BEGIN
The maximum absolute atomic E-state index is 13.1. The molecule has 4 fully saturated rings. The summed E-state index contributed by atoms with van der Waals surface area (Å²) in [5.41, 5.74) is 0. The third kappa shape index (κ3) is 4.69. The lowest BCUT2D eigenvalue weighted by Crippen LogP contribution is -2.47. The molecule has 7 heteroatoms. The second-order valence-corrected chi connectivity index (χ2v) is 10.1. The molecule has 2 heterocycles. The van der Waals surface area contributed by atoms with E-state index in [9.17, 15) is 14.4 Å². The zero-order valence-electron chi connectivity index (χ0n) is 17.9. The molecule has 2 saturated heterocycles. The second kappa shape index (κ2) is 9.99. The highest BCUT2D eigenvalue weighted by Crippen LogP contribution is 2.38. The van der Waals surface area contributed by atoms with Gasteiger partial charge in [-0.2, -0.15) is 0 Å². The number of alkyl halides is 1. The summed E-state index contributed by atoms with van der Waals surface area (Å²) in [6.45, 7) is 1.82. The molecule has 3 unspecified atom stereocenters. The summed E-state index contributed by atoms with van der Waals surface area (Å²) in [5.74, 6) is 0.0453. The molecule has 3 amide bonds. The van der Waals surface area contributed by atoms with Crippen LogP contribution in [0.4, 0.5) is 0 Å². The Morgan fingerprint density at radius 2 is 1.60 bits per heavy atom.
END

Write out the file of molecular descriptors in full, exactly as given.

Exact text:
The maximum absolute atomic E-state index is 13.1. The molecule has 4 fully saturated rings. The summed E-state index contributed by atoms with van der Waals surface area (Å²) in [5.41, 5.74) is 0. The third kappa shape index (κ3) is 4.69. The lowest BCUT2D eigenvalue weighted by Crippen LogP contribution is -2.47. The molecule has 7 heteroatoms. The second-order valence-corrected chi connectivity index (χ2v) is 10.1. The molecule has 2 heterocycles. The van der Waals surface area contributed by atoms with E-state index in [9.17, 15) is 14.4 Å². The zero-order valence-electron chi connectivity index (χ0n) is 17.9. The molecule has 2 saturated heterocycles. The second kappa shape index (κ2) is 9.99. The highest BCUT2D eigenvalue weighted by Crippen LogP contribution is 2.38. The van der Waals surface area contributed by atoms with Gasteiger partial charge in [-0.2, -0.15) is 0 Å². The number of alkyl halides is 1. The summed E-state index contributed by atoms with van der Waals surface area (Å²) in [6.45, 7) is 1.82. The molecule has 3 unspecified atom stereocenters. The summed E-state index contributed by atoms with van der Waals surface area (Å²) in [5.74, 6) is 0.0453. The molecule has 3 amide bonds. The van der Waals surface area contributed by atoms with Crippen LogP contribution in [0.4, 0.5) is 0 Å². The Morgan fingerprint density at radius 2 is 1.60 bits per heavy atom.